For at least the next week users of Adobe's Acrobat Reader and Flash Player will be vulnerable to a zero-day exploit now rated as ‘highly critical', security companies are warning.
Adobe owned up last week to the issue, which affects all platforms running Flash Player v22.214.171.124 and v10.0.22.87, and Reader and Acrobat 9.x, describing known exploits as 'targeted attacks' on the Reader app.
"We are in the process of developing a fix for the issue, and expect to provide an update for Flash Player v9 and v10 for Windows, Macintosh, and Linux by July 30, 2009 (the date for Flash Player v9 and v10 for Solaris is still pending). We expect to provide an update for Adobe Reader and Acrobat v9.1.2 for Windows, Macintosh and UNIX by July 31, 2009," says an advisory on the Adobe website.
Security companies have been unimpressed at the prospect of a potentially serious exploit that gives the cautious user little option but to uninstall the Adobe programs until a patch is posted.
According to Finjan, running the exploit code through the independent VirusTotal tester turned up a stark result - none of the 40 common anti-virus programs detected it as suspicious.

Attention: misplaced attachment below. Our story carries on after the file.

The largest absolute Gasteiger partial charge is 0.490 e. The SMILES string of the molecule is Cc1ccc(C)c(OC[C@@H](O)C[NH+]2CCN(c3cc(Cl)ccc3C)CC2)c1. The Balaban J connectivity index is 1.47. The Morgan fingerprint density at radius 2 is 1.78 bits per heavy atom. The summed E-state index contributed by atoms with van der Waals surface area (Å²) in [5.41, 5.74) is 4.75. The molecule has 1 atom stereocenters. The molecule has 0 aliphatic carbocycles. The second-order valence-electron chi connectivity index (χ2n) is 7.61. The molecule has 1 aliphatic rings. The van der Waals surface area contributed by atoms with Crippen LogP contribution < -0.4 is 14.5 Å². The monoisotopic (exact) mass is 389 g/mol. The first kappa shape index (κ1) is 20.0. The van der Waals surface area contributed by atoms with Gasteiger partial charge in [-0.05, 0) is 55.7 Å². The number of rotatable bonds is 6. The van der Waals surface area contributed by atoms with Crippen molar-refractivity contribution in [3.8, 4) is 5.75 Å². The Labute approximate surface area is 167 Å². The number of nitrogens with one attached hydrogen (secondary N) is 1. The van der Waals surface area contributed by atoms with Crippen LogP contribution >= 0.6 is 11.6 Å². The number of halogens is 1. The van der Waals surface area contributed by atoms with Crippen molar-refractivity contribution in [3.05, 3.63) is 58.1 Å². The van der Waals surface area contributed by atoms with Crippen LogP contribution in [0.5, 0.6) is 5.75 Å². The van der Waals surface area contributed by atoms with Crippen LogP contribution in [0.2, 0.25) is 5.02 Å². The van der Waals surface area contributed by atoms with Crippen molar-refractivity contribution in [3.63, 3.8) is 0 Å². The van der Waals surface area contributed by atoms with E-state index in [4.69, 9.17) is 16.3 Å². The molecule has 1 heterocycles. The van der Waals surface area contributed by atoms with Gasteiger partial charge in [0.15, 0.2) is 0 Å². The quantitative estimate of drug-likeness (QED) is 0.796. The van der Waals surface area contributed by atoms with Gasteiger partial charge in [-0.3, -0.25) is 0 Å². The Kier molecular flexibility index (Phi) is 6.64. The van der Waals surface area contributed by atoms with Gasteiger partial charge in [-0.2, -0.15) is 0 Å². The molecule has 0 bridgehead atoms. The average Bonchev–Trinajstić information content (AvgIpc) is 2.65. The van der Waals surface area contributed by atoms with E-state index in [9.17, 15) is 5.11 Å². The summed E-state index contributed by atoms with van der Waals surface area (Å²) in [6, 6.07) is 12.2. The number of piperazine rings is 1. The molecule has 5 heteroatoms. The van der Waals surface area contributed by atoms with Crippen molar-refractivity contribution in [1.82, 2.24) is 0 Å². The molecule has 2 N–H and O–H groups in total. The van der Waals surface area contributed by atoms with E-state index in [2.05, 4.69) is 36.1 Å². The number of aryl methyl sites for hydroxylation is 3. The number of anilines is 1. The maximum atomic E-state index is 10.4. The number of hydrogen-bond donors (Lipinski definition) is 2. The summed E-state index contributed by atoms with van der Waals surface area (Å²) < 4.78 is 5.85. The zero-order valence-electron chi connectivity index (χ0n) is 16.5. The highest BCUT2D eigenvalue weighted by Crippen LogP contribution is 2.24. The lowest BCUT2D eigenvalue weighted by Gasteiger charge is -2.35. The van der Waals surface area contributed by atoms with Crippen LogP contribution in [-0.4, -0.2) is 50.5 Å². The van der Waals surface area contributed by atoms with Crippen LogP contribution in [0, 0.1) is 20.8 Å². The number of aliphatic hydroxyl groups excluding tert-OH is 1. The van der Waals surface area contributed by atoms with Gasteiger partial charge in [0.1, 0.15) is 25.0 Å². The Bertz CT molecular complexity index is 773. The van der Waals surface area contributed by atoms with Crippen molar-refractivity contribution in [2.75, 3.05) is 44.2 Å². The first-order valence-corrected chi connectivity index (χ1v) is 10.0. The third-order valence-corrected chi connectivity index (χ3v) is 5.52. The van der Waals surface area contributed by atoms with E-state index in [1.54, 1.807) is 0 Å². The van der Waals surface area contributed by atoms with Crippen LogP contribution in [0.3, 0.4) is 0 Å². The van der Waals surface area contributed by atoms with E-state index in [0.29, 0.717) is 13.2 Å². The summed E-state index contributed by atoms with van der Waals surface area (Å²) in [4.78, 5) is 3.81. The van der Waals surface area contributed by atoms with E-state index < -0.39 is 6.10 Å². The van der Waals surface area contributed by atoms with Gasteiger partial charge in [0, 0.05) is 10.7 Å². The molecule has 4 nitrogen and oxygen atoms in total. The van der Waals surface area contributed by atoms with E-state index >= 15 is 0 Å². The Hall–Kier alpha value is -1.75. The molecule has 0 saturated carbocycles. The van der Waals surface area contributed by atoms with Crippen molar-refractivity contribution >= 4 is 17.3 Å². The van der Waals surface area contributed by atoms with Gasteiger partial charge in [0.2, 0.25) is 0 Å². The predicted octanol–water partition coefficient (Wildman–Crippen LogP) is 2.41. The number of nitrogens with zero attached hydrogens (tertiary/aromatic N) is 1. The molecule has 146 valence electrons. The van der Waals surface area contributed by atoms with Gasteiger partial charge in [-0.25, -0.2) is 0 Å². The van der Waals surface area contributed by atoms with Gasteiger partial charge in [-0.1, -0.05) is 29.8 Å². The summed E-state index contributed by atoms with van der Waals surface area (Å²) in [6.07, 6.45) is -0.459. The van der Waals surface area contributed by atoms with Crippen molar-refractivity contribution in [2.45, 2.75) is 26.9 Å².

"Real-time code analysis technologies are the preferred solution to block such 0-day attacks," said a company release, which also noted that its commercial gateway system did stop the exploit by using such a technique.
Independent security analyst Secunia, meanwhile, has come up with statistics that give scale to the number of users affected by the issue. Using numbers culled from over 900,000 users of its free Personal Software Inspector software (PSI), 92 percent turned out to have Adobe Flash Player 10 on their machines, with 31 percent having version 9. Forty-seven percent had the Acrobat Reader installed, with 1.7 percent using Acrobat creation software.
"A PC user with vulnerabilities in his installed software is like a house owner with open or unlocked doors. Everybody locks their house when they leave, but still we see that many PC users doesn't take care of the vulnerable software on the PC," Secunia's PSI partner manager, Mikkel Løcke Winther told Techworld.
Or, to put it more bluntly, even when Adobe makes a patch available, many ordinary users will take weeks or even months to install it, which increases the potential number of victims.
In Løcke Winther's view, the fact that exploits were being written for Adobe programs reflected the simple calculation of the criminal mind. "They have identified Adobe as a company that is vulnerable," he said.
It's been a troubling week for Adobe, which has had to own up to a less than logical patching regime for its Acrobat Reader which could leave users vulnerable to exploits by failing to update the program quickly enough.